The Menopause – ‘A New Female Life Phase’
What is the definition of menopause?
The cessation of menstruation; the term is commonly used to describe the time in a woman’s life when physical and psychological changes occur as a result of reduced production of oestrogen hormones by the ovaries. The menopause normally occurs between the ages of 45 and 55. The follicles in the ovaries stop producing ova (eggs) and less oestrogen is produced. It is this reduced level of oestrogen that causes the problems associated with the menopause. Other hormonal changes include increased amounts of gonadotrophin hormones and androgen hormones in the blood. (BMA Family Health Encyclopaedia)
How does the menopause affect you?
For most women, the menopause is inevitable and it affects us all differently but there are definitely things we can do to help ourselves and minimise its effects. The average age women experience the menopause is 51 but it does vary considerably and the symptoms can creep up on us gradually.
The perimenopause, which can last for a few years, is the phase leading up to the menopause and a simple blood test at your doctors can determine that any symptoms or changes in the menstrual cycle are as a result of this. The menopause itself is defined by having no menstruation for a year.
The majority of us will recognise the common symptoms of the menopause such as hot flushes and night sweats but other symptoms include heart palpitations, joint pain, memory loss, reduced libido, weight gain, panic attacks and mood swings and these are all as a result of our bodies adjusting to the change in our hormone levels which has been described as a hormonal ‘tug of war’.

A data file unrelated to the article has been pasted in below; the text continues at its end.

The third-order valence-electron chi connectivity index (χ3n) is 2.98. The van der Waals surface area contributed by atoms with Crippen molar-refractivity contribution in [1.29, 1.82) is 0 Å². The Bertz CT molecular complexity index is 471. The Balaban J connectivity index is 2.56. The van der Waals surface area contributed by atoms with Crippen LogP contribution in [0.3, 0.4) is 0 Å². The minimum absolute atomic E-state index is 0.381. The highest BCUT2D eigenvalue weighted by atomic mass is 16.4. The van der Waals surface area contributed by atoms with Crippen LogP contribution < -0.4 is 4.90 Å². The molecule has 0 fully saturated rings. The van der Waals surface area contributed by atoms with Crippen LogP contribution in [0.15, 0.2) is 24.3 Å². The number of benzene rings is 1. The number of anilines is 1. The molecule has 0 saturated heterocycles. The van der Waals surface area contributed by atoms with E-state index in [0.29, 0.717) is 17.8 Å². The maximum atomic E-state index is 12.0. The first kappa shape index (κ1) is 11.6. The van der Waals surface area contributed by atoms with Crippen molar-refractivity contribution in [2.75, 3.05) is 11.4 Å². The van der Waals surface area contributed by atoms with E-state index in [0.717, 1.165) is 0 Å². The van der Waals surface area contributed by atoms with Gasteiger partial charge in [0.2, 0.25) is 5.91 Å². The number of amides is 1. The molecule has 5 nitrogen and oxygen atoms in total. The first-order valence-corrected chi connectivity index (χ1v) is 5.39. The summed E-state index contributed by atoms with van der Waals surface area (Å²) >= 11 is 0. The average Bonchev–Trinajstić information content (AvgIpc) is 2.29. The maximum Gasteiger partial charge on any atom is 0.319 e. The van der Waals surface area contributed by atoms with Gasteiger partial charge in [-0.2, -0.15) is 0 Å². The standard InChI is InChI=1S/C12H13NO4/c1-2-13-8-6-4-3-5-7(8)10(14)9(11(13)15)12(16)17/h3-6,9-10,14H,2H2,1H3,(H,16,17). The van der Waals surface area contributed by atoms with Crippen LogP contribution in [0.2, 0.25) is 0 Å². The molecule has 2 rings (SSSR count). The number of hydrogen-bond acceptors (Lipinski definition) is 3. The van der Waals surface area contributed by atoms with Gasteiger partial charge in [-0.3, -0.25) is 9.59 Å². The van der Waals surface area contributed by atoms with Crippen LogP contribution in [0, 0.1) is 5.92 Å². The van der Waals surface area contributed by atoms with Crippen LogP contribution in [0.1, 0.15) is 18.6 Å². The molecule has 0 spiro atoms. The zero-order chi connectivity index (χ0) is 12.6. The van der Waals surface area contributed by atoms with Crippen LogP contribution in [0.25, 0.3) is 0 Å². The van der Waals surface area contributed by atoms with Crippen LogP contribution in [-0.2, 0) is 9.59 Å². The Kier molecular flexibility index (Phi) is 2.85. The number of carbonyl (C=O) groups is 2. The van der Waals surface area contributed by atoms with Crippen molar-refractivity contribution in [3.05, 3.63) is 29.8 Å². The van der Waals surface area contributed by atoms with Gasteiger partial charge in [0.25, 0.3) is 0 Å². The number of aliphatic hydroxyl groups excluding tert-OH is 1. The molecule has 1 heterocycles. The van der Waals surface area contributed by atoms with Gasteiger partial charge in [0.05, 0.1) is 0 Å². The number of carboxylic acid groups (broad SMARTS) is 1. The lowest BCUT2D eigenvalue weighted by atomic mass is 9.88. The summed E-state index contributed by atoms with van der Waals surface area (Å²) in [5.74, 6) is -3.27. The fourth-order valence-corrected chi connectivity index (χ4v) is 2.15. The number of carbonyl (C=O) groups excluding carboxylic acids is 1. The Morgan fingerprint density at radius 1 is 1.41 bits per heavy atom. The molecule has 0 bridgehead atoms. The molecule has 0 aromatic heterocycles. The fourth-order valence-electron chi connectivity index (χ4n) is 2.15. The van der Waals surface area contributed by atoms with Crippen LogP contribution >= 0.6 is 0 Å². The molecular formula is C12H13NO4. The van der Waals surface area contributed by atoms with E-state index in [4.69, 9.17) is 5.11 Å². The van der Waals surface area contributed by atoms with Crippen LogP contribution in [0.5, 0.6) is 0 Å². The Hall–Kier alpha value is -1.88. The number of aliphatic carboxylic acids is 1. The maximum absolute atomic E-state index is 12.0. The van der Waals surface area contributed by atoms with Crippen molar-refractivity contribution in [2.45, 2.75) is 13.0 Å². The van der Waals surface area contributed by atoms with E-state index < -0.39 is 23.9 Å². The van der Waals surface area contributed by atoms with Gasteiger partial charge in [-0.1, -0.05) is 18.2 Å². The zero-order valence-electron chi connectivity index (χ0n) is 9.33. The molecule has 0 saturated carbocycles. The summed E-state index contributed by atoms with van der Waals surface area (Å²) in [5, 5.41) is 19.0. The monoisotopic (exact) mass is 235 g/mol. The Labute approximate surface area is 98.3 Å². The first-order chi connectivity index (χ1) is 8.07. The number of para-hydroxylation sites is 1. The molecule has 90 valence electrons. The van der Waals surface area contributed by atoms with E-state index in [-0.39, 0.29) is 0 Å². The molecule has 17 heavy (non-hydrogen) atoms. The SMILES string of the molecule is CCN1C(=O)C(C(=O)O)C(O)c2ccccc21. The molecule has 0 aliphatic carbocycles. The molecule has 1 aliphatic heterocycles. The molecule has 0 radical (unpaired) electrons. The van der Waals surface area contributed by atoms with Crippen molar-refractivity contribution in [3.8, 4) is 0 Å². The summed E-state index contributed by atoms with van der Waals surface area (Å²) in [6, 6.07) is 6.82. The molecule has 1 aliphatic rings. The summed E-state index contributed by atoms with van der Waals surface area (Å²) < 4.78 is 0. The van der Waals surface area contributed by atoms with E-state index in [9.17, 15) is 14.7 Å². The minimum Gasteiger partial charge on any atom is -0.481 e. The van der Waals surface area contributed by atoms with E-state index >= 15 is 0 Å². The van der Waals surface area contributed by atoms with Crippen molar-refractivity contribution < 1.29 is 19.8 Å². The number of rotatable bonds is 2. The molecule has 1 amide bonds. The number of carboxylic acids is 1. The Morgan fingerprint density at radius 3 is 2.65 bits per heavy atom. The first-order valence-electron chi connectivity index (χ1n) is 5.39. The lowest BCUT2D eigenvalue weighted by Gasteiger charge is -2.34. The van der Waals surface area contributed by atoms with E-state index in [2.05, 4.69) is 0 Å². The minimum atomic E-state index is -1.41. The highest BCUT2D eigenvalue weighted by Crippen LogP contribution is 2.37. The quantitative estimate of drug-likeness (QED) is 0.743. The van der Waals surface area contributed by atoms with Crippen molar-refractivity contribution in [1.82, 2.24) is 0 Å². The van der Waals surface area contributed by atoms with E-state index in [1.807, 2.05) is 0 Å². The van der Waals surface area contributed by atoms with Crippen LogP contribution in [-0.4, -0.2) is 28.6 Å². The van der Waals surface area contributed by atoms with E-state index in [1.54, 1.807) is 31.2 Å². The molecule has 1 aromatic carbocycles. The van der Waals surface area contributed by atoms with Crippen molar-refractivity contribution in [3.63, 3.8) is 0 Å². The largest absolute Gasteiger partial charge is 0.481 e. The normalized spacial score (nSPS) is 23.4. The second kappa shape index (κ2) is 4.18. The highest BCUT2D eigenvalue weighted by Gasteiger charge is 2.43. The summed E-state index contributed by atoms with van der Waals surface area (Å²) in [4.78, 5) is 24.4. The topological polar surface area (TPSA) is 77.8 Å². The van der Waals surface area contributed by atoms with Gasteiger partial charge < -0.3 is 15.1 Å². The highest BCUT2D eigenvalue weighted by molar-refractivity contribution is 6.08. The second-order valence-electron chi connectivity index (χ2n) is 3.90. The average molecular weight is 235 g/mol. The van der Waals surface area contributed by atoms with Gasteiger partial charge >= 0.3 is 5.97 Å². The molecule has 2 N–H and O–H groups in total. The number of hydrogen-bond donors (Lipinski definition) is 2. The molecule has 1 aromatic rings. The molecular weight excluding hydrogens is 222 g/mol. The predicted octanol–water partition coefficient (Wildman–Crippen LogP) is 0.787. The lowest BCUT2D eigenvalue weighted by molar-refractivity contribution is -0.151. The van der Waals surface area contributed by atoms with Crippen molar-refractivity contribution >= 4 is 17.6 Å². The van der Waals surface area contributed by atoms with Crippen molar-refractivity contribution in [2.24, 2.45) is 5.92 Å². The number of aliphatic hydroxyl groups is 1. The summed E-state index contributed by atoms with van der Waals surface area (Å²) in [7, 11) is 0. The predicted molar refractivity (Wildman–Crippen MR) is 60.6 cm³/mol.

How to help reduce the effects of the menopause
It is important to eat a good, well-balanced diet as this influences the body’s ability to adjust to the changes in the hormone levels. The plant oestrogens in soya such as alfalfa and flaxseeds can have a positive effect in bringing balance to the hormones and these can be sprinkled onto your food or blitzed into a smoothie.
Regular exercise is of great benefit too and, in particular, relaxation therapies such as yoga or Pilates are excellent as they encourage the body to move with its natural rhythm and as the exercises are weight-bearing, this is good for bone strength and flexibility.
Complementary therapies can be of real help with the menopause. Reflexology, which is a relaxing foot massage, not only helps to reduce stress and anxiety in the body but a ‘menopausal’ reflexology treatment will pay particular attention to those areas under stress from the brain to the uterus and many other areas in between. Research shows that regular reflexology can help with many symptoms from insomnia to severity of mood swings.
Kinesiology can also be of benefit. It is a treatment of muscle testing evaluating the body on different levels – physical, emotional, chemical and nutritional. Kinesiology will determine what the body will benefit from whilst going through the menopause whether it be a herb such as Agnus Castus or a specific vitamin or even a Bach Flower Remedy to help with the emotional aspect of the menopause.
The menopause should be recognised as a phase women experience that takes them into a new stage of life that can still be fulfilling and that symptoms can be reduced and managed when correctly addressed. Whether perimenopausal, menopausal or post-menopausal, women can still feel good, motivated, healthy and energetic!
Taking the next step..
Let me help you find relief from the symptoms of menopause. I offer both kinesiology and reflexology, amongst other therapies, and can advise on the best course of treatment for you going forwards. Call me on 07833 182353 or email firstname.lastname@example.org.